Home: Sweet Home
You can live in a tiny house, a mansion, or even in the woods. Any of these can be a home. Home has a special place in the heart and in the law. Both our idiom of “Home sweet home” and the ideas behind stand your ground defense share their foundation in the specialness of home. Well, what exactly is it? What takes a house and makes it a home? I want to understand the feeling that comes over me when I arrive home. So, searching for answers to this question, I began contemplating what it takes to make a home.
Last year, in early 2022, I was in Hawaii, checking out what it would be like to make a home there. I ditched that idea after a 3-month stint in paradise. Then, in April 2022, after stopping in Tokyo to pick up my belongings, I returned to my hometown Atlanta. As I searched Atlanta for a place to make my own, I lived with my family. During the last few months of 2022, I bought a townhouse; now, I am making it a home. I have come to see these essentials in a home: a sacred physical space, an aliveness, a place of belonging, and a sense of safety.
The Sticks, Bricks, or Stones
Inside the classic American home, there are perhaps two adults and maybe two kids. The family living in the traditional American home and their possessions are the second element of a home. They are the aliveness. Not the number of bathrooms nor the tile backsplash, but the gathered little details of daily life bring a place alive. A house needs activity to be a home. A home is a place that celebrates and supports the lives of the people living there. It is easy to note the absence of homeliness in an austere Airbnb or a poorly staged home for sale. They are spaces without a living, pulsing component. A home’s lived-in-ness is my favorite visual feature of a house. The toiletries, book collection, and mementos bring home alive. Those little lived-in details like an out-of-place coffee mug and family photos make a house a home.
Beyond the physical space and life items in it, two psychological aspects make a house a home. A sense of belonging is the first. This is home where the heart is. The idea that you can be who you are. That mental sense that you belong. Whether in the family or with roommates, that sense of relaxation in your surroundings. A home is where you can be comfortable in your skin. It is a place to recharge your spirit from the trials of life. I think people mean this when they recite “home sweet home.” It is coming, physically and metaphorically, into a place of love.
Take Off Your Boots
The building is in place, life knick-knacks included, a big heartful family is there, the last element to make a house a home is a sense of safety. It is precisely this sense of safety that one seeks in a home. For us humans to thrive, we need a safe place. This desire for safety includes knowing that your things will be there when you return. That people will not hurt you at home. Your home will protect you from the elements. It is a feeling that puts you in a state of calm. You can be at ease if you have normally been hyper-vigilant out in the world. The idea is that you can be in your home without being physically accosted, evicted, or bothered.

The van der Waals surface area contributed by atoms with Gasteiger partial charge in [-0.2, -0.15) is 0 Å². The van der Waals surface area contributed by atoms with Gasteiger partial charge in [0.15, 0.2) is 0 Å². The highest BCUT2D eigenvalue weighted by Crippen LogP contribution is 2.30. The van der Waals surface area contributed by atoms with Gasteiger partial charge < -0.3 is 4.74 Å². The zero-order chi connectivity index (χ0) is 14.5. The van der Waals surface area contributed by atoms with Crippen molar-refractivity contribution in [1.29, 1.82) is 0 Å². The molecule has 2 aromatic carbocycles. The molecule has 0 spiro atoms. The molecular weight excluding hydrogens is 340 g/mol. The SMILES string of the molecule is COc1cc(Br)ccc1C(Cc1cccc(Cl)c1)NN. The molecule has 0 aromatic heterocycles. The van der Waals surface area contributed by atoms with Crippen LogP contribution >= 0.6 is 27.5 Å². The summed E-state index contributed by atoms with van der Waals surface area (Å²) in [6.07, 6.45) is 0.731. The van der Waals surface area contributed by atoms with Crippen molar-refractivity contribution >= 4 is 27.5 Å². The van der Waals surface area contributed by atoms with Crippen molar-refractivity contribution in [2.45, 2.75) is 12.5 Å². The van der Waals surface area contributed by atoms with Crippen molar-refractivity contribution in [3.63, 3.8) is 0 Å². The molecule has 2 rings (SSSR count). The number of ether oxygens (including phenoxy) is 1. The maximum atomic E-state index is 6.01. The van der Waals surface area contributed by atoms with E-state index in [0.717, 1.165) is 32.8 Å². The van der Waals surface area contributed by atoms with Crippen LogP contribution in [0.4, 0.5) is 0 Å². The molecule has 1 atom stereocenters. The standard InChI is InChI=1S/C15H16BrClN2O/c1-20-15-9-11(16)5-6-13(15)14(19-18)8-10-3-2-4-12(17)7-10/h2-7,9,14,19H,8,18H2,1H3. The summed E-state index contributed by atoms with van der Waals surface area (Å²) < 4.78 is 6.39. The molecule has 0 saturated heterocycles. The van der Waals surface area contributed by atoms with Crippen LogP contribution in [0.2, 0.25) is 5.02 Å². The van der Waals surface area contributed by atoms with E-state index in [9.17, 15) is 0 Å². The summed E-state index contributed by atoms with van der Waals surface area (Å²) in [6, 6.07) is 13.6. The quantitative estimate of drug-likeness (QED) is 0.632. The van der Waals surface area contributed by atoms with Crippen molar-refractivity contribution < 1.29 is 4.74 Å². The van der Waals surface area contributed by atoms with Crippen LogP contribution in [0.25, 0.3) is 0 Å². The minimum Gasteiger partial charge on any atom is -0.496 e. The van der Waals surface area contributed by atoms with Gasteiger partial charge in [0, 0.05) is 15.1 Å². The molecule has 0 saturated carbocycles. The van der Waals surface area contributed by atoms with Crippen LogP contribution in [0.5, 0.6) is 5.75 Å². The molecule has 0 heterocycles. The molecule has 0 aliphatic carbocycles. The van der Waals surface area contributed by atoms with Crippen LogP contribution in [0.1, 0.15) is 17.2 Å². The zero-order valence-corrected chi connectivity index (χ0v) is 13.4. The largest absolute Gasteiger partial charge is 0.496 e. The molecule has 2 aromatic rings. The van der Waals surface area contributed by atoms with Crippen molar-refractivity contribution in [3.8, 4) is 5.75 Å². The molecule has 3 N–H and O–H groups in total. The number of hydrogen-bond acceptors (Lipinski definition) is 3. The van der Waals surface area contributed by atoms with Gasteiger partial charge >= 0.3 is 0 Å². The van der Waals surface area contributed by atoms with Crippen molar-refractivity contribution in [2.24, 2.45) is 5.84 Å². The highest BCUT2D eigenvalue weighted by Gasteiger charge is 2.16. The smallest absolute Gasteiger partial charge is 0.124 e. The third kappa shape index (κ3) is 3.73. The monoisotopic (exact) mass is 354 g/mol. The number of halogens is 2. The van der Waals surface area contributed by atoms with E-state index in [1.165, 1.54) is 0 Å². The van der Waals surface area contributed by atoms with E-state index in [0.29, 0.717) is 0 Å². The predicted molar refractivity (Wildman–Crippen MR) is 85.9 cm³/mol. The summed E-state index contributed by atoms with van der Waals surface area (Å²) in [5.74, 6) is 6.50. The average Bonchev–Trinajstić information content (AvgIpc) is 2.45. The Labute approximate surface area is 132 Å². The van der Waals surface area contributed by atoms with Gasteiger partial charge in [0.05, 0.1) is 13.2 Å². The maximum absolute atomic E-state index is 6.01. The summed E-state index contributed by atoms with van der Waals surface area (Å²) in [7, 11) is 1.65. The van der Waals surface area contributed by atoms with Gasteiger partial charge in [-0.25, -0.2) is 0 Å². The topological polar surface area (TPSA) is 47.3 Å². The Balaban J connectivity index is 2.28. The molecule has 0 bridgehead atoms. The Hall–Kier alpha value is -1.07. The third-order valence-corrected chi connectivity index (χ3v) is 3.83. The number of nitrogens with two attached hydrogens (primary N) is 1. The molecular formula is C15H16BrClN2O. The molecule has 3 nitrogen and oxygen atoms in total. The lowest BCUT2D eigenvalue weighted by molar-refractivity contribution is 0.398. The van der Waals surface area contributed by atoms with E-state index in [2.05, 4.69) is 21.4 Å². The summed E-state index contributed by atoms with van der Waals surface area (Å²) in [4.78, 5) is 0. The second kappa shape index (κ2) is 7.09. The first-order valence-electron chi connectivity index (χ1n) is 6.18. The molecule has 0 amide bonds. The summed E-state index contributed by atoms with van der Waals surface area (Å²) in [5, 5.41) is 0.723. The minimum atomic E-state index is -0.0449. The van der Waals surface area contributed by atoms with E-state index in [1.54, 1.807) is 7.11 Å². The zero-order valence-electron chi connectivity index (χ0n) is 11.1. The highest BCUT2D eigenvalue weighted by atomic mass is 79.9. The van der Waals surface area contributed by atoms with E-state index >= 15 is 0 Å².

In this way, what is unnerving about having your home broken into it is a violation of your sacred space. When I visit my mother’s home, I appreciate her physical space. It is an enormous house. Our family photos remind us of the moments we celebrate. While I sense I belong, there is a strange quality at my family home. But it no longer feels safe. In reflecting on what we lost in the burglary last month, it is overwhelmingly the loss of a sense of safety.
In this feeling, then, I feel united with many other Atlantans. I sense the dis-ease around a family behind on rent. I can understand what it would be like to distrust a roommate. It feels odd to have traveled the world with relatively few mishaps and then returning home to so quickly lose a sense of safety. Beyond my immediate family, I find this loss of safety reflected of our country at large.
Who is Safe Now?
My eyes are open to a very late recognition. So many others live without that sense of security. I did not fully appreciate the depth and breadth of the Black Lives Matter movement. At it its crux, I now understand. The lives of so many Americans do not feel safe. I sense that the response is the growth in the abolitionist perspective. Mutual aid and community organizers are moving on this principle. Last month, `authorities` slashed tents and encampments in the South River Forest of Atlanta. The exact entity charged with the social (but not LEGAL duty) to protect is actively working to destroy a sense of safety in south Dekalb. If we do not feel safe in the American status quo, we must unite to create a sense of security. For me, then, this is the pressing question of our times. If life in the natural order is nasty, brutish, and short (according to Rosseau), where is the golden place where we can belong, be safe, and have the physical space to nourish our life activities?